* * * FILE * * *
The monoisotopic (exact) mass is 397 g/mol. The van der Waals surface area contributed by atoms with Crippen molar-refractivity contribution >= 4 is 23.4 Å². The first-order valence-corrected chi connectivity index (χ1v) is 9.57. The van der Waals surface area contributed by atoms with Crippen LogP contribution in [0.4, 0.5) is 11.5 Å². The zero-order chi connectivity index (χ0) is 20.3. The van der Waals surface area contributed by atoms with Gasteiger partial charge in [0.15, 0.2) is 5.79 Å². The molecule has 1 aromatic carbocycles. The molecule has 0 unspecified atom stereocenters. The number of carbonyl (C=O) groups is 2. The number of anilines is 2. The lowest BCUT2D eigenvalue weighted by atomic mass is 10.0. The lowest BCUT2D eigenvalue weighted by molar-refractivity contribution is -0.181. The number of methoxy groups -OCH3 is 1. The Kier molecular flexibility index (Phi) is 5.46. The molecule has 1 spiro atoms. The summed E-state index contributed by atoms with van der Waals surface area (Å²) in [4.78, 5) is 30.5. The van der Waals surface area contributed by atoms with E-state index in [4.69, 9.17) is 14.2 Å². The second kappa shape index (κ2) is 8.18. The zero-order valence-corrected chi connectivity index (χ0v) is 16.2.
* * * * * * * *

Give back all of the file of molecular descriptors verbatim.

The monoisotopic (exact) mass is 397 g/mol. The van der Waals surface area contributed by atoms with Crippen molar-refractivity contribution >= 4 is 23.4 Å². The first-order valence-corrected chi connectivity index (χ1v) is 9.57. The van der Waals surface area contributed by atoms with Crippen LogP contribution in [0.4, 0.5) is 11.5 Å². The zero-order chi connectivity index (χ0) is 20.3. The van der Waals surface area contributed by atoms with Gasteiger partial charge in [0.15, 0.2) is 5.79 Å². The molecule has 1 aromatic carbocycles. The molecule has 0 unspecified atom stereocenters. The number of carbonyl (C=O) groups is 2. The number of anilines is 2. The lowest BCUT2D eigenvalue weighted by atomic mass is 10.0. The lowest BCUT2D eigenvalue weighted by molar-refractivity contribution is -0.181. The number of methoxy groups -OCH3 is 1. The Kier molecular flexibility index (Phi) is 5.46. The molecule has 1 spiro atoms. The summed E-state index contributed by atoms with van der Waals surface area (Å²) in [4.78, 5) is 30.5. The van der Waals surface area contributed by atoms with E-state index in [4.69, 9.17) is 14.2 Å². The second kappa shape index (κ2) is 8.18. The zero-order valence-corrected chi connectivity index (χ0v) is 16.2.